MUMBAI - Reuters
The banking sector in the world’s second largest country by population is halted by a strike against reforms that ease the way for private lenders. The walkout continues today
A bank employee shouts slogans while taking part in a rally during a two-day strike in Kolkata. About one million Indian bank employees walked out yesterday. REUTERS photo
About one million Indian bank employees began a two-day strike yesterday to protest against reforms that could ease mergers rules and allow more private capital into the sector, hitting banking transactions and some market trading operations.
The strike, involving mainly the staff of state-run banks that make up around 70 percent of the sector, came a day ahead of an expected parliamentary approval to some changes in rules to allow bigger role for investors in banks.
Foreign ownership of Indian public sector banks is capped at 20 percent, and some global banks have been pitching for a hike in their holding limit to help them expand their presence in Asia’s third-largest economy by acquiring the smaller regional banks.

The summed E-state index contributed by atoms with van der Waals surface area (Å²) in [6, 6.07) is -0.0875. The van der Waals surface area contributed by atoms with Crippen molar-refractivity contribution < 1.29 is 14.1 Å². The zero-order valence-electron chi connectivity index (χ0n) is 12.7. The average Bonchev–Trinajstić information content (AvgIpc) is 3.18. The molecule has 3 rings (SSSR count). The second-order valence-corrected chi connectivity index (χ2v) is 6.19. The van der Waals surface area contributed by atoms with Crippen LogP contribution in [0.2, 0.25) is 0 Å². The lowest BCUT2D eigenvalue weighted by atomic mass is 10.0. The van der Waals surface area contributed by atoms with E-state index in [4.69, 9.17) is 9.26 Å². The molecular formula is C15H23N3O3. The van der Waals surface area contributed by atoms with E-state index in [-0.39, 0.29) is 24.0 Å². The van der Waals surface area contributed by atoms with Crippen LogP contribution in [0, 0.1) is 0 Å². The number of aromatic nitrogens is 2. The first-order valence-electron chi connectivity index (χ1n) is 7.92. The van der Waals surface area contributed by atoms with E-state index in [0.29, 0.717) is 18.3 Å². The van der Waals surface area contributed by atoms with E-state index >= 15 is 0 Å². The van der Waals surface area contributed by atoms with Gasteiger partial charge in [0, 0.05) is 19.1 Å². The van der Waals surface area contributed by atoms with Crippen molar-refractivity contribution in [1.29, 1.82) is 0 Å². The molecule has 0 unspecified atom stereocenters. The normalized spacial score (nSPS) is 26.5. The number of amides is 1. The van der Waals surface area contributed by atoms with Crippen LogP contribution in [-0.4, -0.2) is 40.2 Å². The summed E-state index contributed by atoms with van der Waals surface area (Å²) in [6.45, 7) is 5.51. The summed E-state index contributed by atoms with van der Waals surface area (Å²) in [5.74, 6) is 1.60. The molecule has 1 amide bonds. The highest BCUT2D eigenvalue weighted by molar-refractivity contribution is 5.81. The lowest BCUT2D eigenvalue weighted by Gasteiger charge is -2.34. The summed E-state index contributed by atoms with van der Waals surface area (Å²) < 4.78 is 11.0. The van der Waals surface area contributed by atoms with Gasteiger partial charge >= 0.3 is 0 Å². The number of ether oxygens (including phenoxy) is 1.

India has struggled to reform and liberalize key sectors such as banking, retail and insurance, partly because of political opposition and fears of the exploitation of domestic interests by foreign investors.State Bank of India halts
The strike, which forced the country’s top lender State Bank of India
to halt trading in onshore spot foreign exchange markets, comes as another blow to the economy that faces its worst slowdown in almost a decade.
“Any move towards increasing the private sector role in the banking sector is a big fear for the unions and that makes them oppose it,” said D.H. Pai Panandiker, the head of New Delhi-based think tank the RPG Foundation.
“The changes in the banking laws can improve the health of the banks quite considerably,” he said. “The unions fear if the government continues with the reforms their positions will weaken and it will lead to job losses.”
The Indian parliament is likely to approve today amendments to banking laws that include raising shareholders’ voting rights limit in private banks to 26 percent from 10 percent, a senior government source said.
The amendments, which were earlier expected to be approved on Wednesday, will meet a major demand of foreign investors seeking more say in the country’s financial system, though it is unlikely trigger fresh private investment in the sector and the 20 percent cap on foreign ownership in public sector banks will not change.
Analysts say the approval by parliament of the banking legislation amendments would be seen as a positive step by investors and would ease fears of “policy paralysis” in a government that has seen its free market reforms stall.